Predictors of first-onset major depressive episodes among white-collar workers

Authors

  • Madoka Tokuyama , MD, PhD,

    Corresponding author
    1. Division of Psychiatry and Behavioral Proteomics, Department of Post-Genomics and Diseases, Course of Advanced Medicine and
    Search for more papers by this author
  • Kazuhisa Nakao , MD, PhD,

    1. Division of Psychiatry and Behavioral Proteomics, Department of Post-Genomics and Diseases, Course of Advanced Medicine and
    Search for more papers by this author
  • Masako Seto , MD,

    1. Department of Social and Environmental Medicine, Course of Social Medicine, Osaka University Graduate School of Medicine, Osaka, Japan
    Search for more papers by this author
  • Akira Watanabe , MD,

    1. Division of Psychiatry and Behavioral Proteomics, Department of Post-Genomics and Diseases, Course of Advanced Medicine and
    Search for more papers by this author
  • Masatoshi Takeda , MD, PhD

    1. Division of Psychiatry and Behavioral Proteomics, Department of Post-Genomics and Diseases, Course of Advanced Medicine and
    Search for more papers by this author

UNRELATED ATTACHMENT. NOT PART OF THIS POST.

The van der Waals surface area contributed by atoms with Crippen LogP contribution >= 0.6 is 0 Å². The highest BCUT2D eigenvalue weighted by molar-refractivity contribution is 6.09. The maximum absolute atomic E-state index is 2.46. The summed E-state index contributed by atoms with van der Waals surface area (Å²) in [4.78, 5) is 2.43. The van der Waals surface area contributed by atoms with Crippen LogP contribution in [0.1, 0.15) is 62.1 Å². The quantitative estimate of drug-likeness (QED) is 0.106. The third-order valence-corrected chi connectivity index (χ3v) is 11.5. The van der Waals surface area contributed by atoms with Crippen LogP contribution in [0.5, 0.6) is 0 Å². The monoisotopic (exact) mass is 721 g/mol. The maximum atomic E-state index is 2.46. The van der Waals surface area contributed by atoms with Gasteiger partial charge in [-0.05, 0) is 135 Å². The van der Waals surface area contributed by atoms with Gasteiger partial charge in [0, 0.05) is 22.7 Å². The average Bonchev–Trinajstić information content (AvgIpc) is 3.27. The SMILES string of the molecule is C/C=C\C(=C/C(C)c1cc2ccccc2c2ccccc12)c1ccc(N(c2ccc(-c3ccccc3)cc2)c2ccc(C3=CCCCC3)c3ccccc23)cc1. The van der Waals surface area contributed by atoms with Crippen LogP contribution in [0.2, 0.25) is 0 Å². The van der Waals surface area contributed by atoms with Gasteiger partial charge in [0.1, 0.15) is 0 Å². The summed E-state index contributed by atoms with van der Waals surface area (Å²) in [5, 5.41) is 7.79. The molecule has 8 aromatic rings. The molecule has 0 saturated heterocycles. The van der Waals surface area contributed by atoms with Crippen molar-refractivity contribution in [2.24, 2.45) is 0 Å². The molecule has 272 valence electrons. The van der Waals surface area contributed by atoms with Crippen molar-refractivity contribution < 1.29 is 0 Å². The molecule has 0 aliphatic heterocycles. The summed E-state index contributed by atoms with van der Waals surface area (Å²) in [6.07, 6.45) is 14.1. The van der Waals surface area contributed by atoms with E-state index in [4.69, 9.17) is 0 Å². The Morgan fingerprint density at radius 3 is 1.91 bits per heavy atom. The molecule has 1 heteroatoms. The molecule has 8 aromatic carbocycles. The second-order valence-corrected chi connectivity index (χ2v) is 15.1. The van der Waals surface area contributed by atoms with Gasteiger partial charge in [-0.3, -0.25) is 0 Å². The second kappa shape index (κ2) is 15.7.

address: Dr Madoka Tokuyama, Division of Psychiatry and Behavioral Proteomics, Department of Post-Genomics and Diseases, Course of Advanced Medicine, Osaka University Graduate School of Medicine, D3, 2-2 Yamadaoka, Suita, Osaka 565-0871, Japan.
Email: imadoka@psy.med.osaka-u.ac.jp

Abstract

Major depression is a multifactorial disorder. Previous studies have mainly evaluated work stress to determine the risk factors for depression among workers. The present study aimed to determine factors predictive of the first depressive episode 1 year later among white-collar workers, and to examine whether work ‘stress’ is associated with an elevated risk of depression. A 5 year open-cohort study was carried out in a Japanese company. The odds ratios (OR) of the development of depression 1 year later were calculated. Ninety-eight first-onset cases were compared with 1267 never-ill cases. Forward stepwise multiple logistic regression indicated that the first onset of depression was associated with a past history of panic attack (OR: 5.14; 95% confidence interval (CI): 1.64–16.10), neuroticism (OR: 3.59; 95%CI: 2.06–6.26), perceived overprotection (OR: 2.75; 95%CI: 1.66–4.55), poor support (OR: 2.55; 95%CI: 1.58–4.10), and low care (OR: 2.23; 95%CI: 1.23–4.04). First-onset cases were more likely to have had objective work events (OR: 1.50; 95%CI: 1.18–1.90) but they did not differ from never-ill cases in subjective job stress. The development of major depression in white-collar workers is associated with multiple factors, as is depression in the community.

Ancillary